As a general dentist who owns three multidisciplinary practices, my peers often ask me for advice when they’re ready to incorporate new services into their offices. Their desire to add services is multifaceted. If done correctly, there are several benefits new services can bring to a practice. Profitability, streamlined patient care management and professional growth are top of mind for most dentists.
The approach to adding services to any practice should include CE research, peer counseling, budgetary planning and a deep review of the need within the patient population for the services being considered.
I made the now common decision to add implants to one of my practices. We had a significant need within our patient population and saw an increase in treatment acceptance, with patients often expressing relief that they didn’t have to go to another practice for treatment. Despite the investment in start-up costs, adding implants was highly profitable.
After this success, I found myself increasingly intrigued with the idea of adding comprehensive orthodontics to others practices. In a typical year, we were referring out more than 25 orthodontic cases. Ultimately, the decision to add comprehensive orthodontics changed the trajectory of my practice and reignited my professional passion.
Implants versus Comprehensive Orthodontics
Several years later, I have not made the leap to personally place implants, but all my offices offer general orthodontics. In our practices, traditional braces, cosmetic braces, clear aligner therapy, interceptive and early orthodontics fall under the umbrella of comprehensive orthodontics.
To help you decide what additional services might be right for your practice, I’ve put together a side-by-side comparison of the two disciplines that includes start-up and ongoing overhead expenses, the training/CE required for both doctor and staff, and chair time.
Regardless of the mix of services you are considering, proper education and training are paramount to your ability to be efficient, manage patient care, achieve profitability and ultimately realize success. Here’s a look at those costs for implants and orthodontics.
CE – $10,000 +
Starter Kit – $6,850
Supplies and Instrumentation – $7,500
Technology/CBCT – $80,000 +
Total – $104,350 +
CE – $10,000
Starter Kit – $5,000
Supplies and Instrumentation – $2,500
Technology – $25,000
Total – $42,500
Training and CE can prove difficult to quantify even with basic numbers because there are numerous continuums available.
Implants and orthodontics are no exception. For both disciplines, continuums can range from weekend/weeklong trainings to two year/12 weekend continuums.
For this comparison, I will concede that all dentists require different levels of confidence to achieve competence and that both disciplines will cost about $10,000 in CE costs to begin. With this investment, you will be able to treat 60 to 80 percent of potential cases.
Continuing CE costs vary depending on an individual dentist’s needs and passions. You may find yourself so enraptured by implants that you go to every course available on grafting, sinus lifts, all on four, etc., or you may find yourself content to place a few implants a week and refer out more challenging cases.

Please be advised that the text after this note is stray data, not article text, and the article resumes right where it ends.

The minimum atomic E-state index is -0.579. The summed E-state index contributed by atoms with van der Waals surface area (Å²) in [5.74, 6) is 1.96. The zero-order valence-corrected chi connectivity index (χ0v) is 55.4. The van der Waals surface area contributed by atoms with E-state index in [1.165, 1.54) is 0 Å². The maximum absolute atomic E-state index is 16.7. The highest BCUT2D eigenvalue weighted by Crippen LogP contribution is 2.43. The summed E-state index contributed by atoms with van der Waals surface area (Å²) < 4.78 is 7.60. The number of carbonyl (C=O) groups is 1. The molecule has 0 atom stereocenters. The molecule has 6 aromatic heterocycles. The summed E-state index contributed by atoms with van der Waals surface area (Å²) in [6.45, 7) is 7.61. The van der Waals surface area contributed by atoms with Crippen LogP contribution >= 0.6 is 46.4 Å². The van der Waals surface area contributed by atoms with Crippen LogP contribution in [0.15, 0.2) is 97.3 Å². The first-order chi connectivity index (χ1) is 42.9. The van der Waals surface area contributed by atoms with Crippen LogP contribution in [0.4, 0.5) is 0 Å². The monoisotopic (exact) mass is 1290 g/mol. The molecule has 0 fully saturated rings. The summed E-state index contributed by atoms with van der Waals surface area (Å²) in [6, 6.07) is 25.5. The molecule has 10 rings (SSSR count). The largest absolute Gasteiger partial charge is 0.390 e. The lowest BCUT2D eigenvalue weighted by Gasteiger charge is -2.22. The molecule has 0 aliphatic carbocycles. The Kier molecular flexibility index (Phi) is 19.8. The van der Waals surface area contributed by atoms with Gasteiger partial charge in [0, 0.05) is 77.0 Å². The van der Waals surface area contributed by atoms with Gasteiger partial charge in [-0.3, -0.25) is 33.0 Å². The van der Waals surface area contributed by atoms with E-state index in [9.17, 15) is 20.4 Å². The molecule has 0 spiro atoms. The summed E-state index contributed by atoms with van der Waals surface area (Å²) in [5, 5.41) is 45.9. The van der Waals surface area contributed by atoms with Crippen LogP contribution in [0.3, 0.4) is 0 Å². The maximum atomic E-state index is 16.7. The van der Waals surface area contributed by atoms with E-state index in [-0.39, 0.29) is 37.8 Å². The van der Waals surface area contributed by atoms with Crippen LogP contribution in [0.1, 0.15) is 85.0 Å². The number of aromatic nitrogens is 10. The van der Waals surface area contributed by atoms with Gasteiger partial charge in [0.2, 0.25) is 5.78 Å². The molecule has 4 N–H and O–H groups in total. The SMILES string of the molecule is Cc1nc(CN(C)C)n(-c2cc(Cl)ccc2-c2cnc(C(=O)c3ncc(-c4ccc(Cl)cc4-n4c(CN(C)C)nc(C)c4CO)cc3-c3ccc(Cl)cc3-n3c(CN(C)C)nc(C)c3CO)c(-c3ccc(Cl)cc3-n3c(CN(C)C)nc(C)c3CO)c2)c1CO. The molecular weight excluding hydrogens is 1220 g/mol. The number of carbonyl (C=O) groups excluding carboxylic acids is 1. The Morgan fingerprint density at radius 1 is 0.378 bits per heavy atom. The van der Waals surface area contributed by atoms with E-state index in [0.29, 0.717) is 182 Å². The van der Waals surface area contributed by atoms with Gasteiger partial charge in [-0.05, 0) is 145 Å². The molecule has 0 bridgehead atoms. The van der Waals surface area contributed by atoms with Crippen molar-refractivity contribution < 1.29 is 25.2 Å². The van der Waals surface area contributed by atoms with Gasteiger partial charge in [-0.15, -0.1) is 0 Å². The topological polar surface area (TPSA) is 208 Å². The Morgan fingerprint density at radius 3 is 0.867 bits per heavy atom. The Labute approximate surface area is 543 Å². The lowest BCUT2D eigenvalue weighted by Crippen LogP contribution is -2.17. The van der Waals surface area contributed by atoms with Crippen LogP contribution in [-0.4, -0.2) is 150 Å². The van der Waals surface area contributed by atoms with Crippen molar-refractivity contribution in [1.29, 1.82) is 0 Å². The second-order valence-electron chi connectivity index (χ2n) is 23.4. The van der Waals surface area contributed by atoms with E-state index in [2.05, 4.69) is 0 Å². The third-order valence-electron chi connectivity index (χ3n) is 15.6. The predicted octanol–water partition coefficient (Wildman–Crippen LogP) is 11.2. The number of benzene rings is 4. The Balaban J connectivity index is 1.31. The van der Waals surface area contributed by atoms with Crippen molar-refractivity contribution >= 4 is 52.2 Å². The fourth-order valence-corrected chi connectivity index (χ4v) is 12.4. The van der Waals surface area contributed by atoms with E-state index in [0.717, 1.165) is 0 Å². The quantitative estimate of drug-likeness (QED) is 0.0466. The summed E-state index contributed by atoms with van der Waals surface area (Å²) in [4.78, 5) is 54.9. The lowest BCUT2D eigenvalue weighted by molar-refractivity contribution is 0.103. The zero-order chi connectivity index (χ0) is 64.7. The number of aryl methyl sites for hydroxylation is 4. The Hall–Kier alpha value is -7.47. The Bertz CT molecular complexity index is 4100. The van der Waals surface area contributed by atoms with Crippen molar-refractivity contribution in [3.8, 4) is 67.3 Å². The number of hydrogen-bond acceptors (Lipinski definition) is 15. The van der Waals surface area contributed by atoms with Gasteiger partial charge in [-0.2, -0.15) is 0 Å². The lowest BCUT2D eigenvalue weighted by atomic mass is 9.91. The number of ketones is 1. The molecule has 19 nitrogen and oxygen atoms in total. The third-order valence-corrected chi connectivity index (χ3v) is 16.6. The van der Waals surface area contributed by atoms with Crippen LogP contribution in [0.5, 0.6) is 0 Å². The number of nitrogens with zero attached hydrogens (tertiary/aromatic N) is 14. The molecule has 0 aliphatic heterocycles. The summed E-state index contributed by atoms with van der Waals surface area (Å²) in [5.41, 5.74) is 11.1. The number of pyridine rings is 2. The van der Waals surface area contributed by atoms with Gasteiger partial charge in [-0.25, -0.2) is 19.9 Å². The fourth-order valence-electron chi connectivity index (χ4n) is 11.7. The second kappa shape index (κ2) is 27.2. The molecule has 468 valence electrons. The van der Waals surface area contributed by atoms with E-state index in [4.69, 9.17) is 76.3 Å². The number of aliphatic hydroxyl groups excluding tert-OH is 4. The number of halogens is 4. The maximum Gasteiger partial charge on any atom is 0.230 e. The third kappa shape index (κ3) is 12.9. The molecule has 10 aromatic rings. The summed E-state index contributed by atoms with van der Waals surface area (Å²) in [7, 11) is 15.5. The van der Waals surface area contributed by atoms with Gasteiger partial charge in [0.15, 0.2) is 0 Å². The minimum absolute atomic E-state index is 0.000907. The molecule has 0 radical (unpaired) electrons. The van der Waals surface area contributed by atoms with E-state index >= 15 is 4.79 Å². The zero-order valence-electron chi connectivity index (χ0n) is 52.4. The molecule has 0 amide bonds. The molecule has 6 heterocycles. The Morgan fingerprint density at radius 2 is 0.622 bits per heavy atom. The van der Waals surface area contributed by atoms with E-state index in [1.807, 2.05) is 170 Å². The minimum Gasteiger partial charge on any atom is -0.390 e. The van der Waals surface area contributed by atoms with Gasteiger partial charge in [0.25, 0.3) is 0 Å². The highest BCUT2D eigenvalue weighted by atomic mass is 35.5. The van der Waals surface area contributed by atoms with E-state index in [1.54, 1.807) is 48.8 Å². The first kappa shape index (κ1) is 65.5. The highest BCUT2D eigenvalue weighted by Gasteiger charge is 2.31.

The exact same can be said as it relates to orthodontics. Your passion may lead you to take every continuum and weekend course available and refer nothing, or you may decide to stick to clear aligner therapy and simple bracket cases. CE needs will depend on your interest in the procedure, confidence to deliver and passion for the discipline.
At first glance, implant dentistry may appear to be the clear winner as it pertains to chair time. However, when orthodontics is done right, it can be extremely efficient, profitable and rewarding.
One of the biggest differentiators is the fact the dental assistant handles most of the chairside work, which means I can focus on other treatment. This gives me the ability to schedule in multiple columns, with increased efficiency and profit.
Extraction/Graft – 30 minutes doctor/assistant time
Follow Up – 10 minutes doctor/assistant time
(3 months later)
Implant Placement – 60 minutes doctor/assistant time
Uncovery– 30 minutes doctor/assistant time
Impression – 30 minutes assistant time
Crown Placement – 30 minutes doctor/assistant time
Total doctor time – 3 hours
Total production – $5,000
Production/hour – $1,666
Consult – 10 minutes doctor time
Records – 0 doctor time, all assistant driven
Braces On – 20 minutes with indirect bonding. Depending on state rules this could be done with two dental assistants.
12 Check Appointments – 5-minute doctor time max, 60 minutes total
Braces Off – 30 minutes doctor time
Total Doctor Time – 2 hours
Total Production – $5,000 – $6,500
Production/hour – $2,500 – $3,250
Increasing Profitability and Finding My Passion
Adding both disciplines has resulted in accomplishing my original goal of streamlining patient care, professional growth and increased profitability. I have found my passion while in pursuit of integrating comprehensive orthodontics into each of my practices. Orthodontics is staff driven and offers a unique opportunity for a general dentist to be extremely productive while simultaneously meeting patients’ orthodontic needs.
Orthodontics should be an integrated facet for all general dentists who do more than single tooth dentistry. Tooth position and occlusion should be effectively managed for all restorative cases to produce the ideal result for a patient’s overall dental health.